Today we continue our Data Center Executive Roundtable, a quarterly feature showcasing the insights of thought leaders on the state of the data center industry, and where it is headed.
In today’s discussion, our panel of executives examines how the pandemic has impacted data center networks and interconnection. The conversation is moderated by Rich Miller, the founder and editor of Data Center Frontier.
Data Center Frontier: What do you see as the most important trends in data center connectivity and interconnection, and how have they been impacted by the COVID-19 pandemic?
Kevin Facinelli, Nortek Air Solutions: COVID-19 has brought drastic business changes almost overnight. A year ago I might have had one team meeting per week via Internet video conferencing. Now it’s several times daily. The increase in connected team meetings, workers computing remotely and other cause/effect of the pandemic across the globe has strained the network and high speed fiber optic capacities. As network data rates increase, similar to server data rates, data transmissions generate heat density in the server area that also need to be addressed now. Social media companies that were transmitting 100-gig of data are now increasing exponentially to 200, 400 and 800-gig through the same size fiber optic line. Network speed increases are generating significantly more heat densities in the network area that will dictate alternative methods of heat extraction.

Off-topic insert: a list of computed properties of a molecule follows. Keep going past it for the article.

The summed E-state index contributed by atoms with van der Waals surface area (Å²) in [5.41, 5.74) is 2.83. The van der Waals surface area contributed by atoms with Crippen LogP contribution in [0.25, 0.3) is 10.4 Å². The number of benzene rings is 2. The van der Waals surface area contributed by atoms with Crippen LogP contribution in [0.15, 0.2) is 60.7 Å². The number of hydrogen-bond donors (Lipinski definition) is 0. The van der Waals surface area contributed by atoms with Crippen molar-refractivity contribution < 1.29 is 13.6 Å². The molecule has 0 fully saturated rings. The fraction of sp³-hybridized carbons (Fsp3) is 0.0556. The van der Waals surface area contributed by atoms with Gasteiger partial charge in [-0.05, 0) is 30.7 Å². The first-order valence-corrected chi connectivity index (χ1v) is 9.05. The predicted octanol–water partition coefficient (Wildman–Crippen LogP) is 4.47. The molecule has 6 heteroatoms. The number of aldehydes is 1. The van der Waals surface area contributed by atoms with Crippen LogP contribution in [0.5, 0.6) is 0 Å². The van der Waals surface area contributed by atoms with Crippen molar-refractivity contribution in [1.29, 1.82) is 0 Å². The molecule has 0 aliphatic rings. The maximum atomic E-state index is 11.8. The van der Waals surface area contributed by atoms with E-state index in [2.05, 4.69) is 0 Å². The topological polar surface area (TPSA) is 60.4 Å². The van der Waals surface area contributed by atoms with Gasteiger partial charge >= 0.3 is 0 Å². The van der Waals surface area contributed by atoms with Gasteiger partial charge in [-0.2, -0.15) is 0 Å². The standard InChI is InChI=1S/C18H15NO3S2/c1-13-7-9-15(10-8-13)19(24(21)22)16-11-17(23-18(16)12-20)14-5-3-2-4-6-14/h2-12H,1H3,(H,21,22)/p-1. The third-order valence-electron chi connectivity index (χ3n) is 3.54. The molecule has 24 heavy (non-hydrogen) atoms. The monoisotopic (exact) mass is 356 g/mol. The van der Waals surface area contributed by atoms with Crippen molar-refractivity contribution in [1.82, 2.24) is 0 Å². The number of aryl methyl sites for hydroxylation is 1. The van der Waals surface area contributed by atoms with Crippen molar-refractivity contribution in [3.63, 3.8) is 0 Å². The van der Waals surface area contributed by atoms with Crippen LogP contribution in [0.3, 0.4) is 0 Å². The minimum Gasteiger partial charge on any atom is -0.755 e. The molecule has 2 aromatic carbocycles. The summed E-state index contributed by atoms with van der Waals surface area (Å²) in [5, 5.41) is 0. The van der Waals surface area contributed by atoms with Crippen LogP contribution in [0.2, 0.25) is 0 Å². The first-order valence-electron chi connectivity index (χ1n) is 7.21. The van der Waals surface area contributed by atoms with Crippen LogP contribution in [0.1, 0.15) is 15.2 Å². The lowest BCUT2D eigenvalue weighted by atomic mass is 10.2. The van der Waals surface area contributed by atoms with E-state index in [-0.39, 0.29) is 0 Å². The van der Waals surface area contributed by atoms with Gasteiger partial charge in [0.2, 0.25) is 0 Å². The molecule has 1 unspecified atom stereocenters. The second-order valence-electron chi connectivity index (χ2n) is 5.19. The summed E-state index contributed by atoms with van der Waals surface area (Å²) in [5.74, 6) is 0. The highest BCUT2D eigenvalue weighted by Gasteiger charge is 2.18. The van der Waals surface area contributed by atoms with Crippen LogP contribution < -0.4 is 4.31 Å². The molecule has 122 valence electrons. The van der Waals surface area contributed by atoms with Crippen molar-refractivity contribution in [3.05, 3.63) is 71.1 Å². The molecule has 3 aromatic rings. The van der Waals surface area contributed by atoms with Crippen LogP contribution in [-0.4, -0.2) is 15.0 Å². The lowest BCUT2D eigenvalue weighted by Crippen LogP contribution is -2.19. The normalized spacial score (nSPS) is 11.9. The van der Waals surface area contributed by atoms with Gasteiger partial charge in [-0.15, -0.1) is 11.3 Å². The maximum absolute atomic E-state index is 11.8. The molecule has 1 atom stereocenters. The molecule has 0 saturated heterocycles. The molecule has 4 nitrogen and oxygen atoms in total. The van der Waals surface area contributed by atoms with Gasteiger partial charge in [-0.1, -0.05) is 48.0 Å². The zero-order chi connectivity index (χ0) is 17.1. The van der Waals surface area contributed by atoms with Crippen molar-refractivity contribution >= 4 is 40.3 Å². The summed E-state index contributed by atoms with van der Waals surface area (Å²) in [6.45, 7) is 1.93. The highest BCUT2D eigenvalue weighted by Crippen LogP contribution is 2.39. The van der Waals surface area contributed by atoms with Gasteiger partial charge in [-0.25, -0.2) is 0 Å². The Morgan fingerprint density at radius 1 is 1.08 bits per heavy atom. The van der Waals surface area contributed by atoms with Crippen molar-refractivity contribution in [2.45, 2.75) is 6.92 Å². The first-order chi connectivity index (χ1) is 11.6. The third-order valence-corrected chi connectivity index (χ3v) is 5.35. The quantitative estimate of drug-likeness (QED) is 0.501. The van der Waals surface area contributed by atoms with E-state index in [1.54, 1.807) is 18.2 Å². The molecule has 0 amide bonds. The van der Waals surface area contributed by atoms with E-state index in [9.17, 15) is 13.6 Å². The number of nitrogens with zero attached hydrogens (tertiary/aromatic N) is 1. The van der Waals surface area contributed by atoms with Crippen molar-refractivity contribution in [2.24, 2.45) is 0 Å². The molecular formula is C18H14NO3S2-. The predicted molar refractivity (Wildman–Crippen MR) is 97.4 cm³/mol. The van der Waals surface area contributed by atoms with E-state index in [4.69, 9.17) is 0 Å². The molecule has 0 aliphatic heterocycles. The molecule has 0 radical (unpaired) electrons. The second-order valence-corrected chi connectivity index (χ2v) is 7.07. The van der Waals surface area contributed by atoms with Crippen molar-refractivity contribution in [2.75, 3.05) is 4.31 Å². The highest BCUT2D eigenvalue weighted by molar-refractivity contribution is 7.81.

Furthermore, COVID-19’s unexpected emergence is causing equipment to be driven harder, therefore sustainability and operational costs have become more important than ever. Equipment is also producing more heat than ever before. So, equally important is the trend of data center waste heat recovery and what type of equipment best reutilizes that heat with minimal thermal losses. Liquids transfer energy 10 times more efficiently than air; therefore certain types of liquid cooling equipment are prime candidates for tapping this trend.